Prenatal blood test may prevent serious bleeding in babies

Each year, in the Netherlands, 4 to 7 children suffer a severe brain hemorrhage before or shortly after birth, due to the rare platelet disease FNAIT (Fetal and Neonatal Allo-immune Thrombocytopenia), which may be fatal. That is the outcome of large-scale research by Sanquin and the LUMC.

The collected data support decision making on prenatal screening worldwide, a desire that has been around for decades. There is a treatment to prevent FNAIT, but that requires a timely diagnosis. Therefore prenatal screening is needed. To determine whether that is justified, it was necessary to determine the prevalence of FNAIT. The results of the study, published in the Lancet Haematology, will be presented to the Health Council of the Netherlands for consideration.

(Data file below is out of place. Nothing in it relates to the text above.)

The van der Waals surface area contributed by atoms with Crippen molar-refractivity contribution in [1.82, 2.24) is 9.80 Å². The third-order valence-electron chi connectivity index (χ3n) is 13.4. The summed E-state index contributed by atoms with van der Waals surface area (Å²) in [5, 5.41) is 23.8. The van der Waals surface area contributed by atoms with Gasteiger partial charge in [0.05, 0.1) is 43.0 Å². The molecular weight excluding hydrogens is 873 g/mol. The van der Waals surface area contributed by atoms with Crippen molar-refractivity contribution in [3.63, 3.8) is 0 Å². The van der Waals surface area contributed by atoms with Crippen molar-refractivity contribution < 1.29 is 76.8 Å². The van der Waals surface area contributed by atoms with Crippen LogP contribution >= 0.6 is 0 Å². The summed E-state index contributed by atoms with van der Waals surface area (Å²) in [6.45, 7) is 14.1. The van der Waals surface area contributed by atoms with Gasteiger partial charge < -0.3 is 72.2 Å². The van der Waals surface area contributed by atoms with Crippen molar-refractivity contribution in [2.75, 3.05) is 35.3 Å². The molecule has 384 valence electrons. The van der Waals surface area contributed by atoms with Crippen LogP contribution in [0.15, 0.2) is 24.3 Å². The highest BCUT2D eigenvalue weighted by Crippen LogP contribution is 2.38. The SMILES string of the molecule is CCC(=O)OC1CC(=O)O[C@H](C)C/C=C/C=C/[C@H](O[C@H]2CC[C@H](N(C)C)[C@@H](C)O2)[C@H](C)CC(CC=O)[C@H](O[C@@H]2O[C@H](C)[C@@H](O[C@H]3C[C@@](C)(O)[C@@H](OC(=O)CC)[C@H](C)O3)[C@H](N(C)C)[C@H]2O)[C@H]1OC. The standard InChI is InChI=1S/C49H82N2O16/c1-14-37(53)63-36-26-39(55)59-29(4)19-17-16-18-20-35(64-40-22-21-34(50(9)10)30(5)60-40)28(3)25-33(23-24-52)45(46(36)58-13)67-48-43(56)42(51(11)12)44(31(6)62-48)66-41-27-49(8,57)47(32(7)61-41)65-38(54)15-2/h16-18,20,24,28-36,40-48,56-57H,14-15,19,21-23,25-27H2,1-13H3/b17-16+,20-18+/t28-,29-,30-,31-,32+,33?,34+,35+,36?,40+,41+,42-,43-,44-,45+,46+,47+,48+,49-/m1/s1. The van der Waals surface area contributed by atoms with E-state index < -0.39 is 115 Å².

FNAIT resembles rhesus disease; also called hemolytic disease of the fetus and newborn (HDFN). The important difference is that severe FNAIT can occur already during the first pregnancy. In subsequent pregnancies, the risk is known and women will weekly receive antibodies from donor plasma to prevent bleeding in the baby. But in first pregnancies, FNAIT often goes unnoticed until the baby gets sick. Screening all pregnant women could save those babies.

The research was initiated by Professor Ellen van der Schoot (Sanquin), together with Professors Dick Oepkes (LUMC) and Masja de Haas (Sanquin/LUMC). Two researchers successively obtained their doctorates on the study: Dian Winkelhorst and Thijs de Vos.

Read more: Natural historyx of human platelet antigen 1a-alloimmunised pregnancies: a prospective observational cohort study - The Lancet Haematology